Threads of Time: Tradition and Change in Indigenous American Textiles

Wedding Ensemble from Totonicapán



Wedding Ensemble from Totonicapán


This wedding ensemble from early 20th century Totonicapán consists of a white huipíl (blouse), a blue corte (skirt), and a colorful faja (belt). Some white-on-white patterning is common among festive clothing, particularly wedding ensembles. This less traditional huipíl is pure white and its lace and ruffles indicate a strong Spanish influence, as does the extensive floral design. Although the lace was most likely created by a European and imported to Guatemala, the repeated quatrefoil flower motifs would have been familiar to the wearer from huipíl motifs reaching back to the ancient Maya era.

Four-part flowers connect past and present as they are the most prevalent design on modern wedding blouses as well as on the surviving representations of ancient Maya huipíles on ceramics and in stone. In traditional beliefs, the shape may be associated with the sun, the four directions of the cosmos, or a portal to the Other Side. Thus, the motifs found in the fine lace of this wedding huipíl may well have been interpreted by the Maya as traditional imagery; this overlap embodies the idea of syncretism which notes how differing traditions may share important features.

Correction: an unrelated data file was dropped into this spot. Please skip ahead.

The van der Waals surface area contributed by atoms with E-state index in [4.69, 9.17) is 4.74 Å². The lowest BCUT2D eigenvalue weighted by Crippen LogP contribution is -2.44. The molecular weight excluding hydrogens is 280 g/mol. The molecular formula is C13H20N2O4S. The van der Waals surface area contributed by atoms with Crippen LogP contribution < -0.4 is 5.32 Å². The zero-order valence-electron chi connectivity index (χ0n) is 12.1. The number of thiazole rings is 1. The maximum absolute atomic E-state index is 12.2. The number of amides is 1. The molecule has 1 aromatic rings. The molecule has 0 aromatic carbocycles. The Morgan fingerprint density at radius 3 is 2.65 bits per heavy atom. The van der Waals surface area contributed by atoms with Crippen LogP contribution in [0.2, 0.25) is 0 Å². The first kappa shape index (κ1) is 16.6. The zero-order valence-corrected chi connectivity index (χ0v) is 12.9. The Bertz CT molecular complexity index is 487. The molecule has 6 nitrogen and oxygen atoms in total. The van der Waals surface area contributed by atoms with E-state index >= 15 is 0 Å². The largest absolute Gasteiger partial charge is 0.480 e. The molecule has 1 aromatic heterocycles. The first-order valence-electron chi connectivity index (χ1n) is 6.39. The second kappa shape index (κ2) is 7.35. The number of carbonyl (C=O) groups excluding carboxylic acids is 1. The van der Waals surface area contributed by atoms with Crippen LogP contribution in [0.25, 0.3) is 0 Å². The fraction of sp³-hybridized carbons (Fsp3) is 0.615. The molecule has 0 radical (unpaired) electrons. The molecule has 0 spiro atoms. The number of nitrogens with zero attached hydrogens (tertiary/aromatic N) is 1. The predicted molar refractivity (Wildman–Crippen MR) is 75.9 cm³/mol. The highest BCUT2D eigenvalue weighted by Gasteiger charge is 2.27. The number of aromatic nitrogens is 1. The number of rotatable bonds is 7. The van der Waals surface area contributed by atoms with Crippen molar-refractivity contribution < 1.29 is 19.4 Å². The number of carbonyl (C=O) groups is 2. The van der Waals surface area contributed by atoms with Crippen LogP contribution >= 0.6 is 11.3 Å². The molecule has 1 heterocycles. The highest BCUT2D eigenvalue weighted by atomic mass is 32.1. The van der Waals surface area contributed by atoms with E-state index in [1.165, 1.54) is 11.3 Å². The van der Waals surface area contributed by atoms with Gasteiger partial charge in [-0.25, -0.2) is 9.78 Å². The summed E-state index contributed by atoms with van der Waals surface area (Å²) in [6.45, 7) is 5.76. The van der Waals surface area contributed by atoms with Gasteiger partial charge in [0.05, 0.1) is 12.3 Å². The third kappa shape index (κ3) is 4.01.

The bride’s corte is more specifically known as a morga. It was made from a heavy, indigo-dyed material woven by men on treadle looms. Characterized as an older and “more traditional” style, morgas rarely include colors other than indigo blues and white. The colorful pink, purple, green, black, and white faja is very long, made to be wound around the wearer multiple times to highlight the amount of time and skill involved in its production.

Men also weave fajas, but use belt looms or foot looms, rather than the backstrap looms women use. Totonicapán belts are stiff and covered with beautiful, intricate brocaded designs, in this case predominately deer, women, birds, and plants (possibly maize plants), representing fertility and the cycle of life. This kind of imagery would have been particularly fitting for a wedding ceremony.

Geographic Area

Central America, Guatemala, Totonicapán


K’iche’ Maya


Ca. 1925



Credit Line

Bright Collection of Guatemalan Textiles.

Accession Number

Huipíl (Blouse), 2009.42.1; Morga (Skirt) 2009.42.2; Faja (Belt) 2009.42.421

Photo Credit

Photos by Michael McKelvey, 2017

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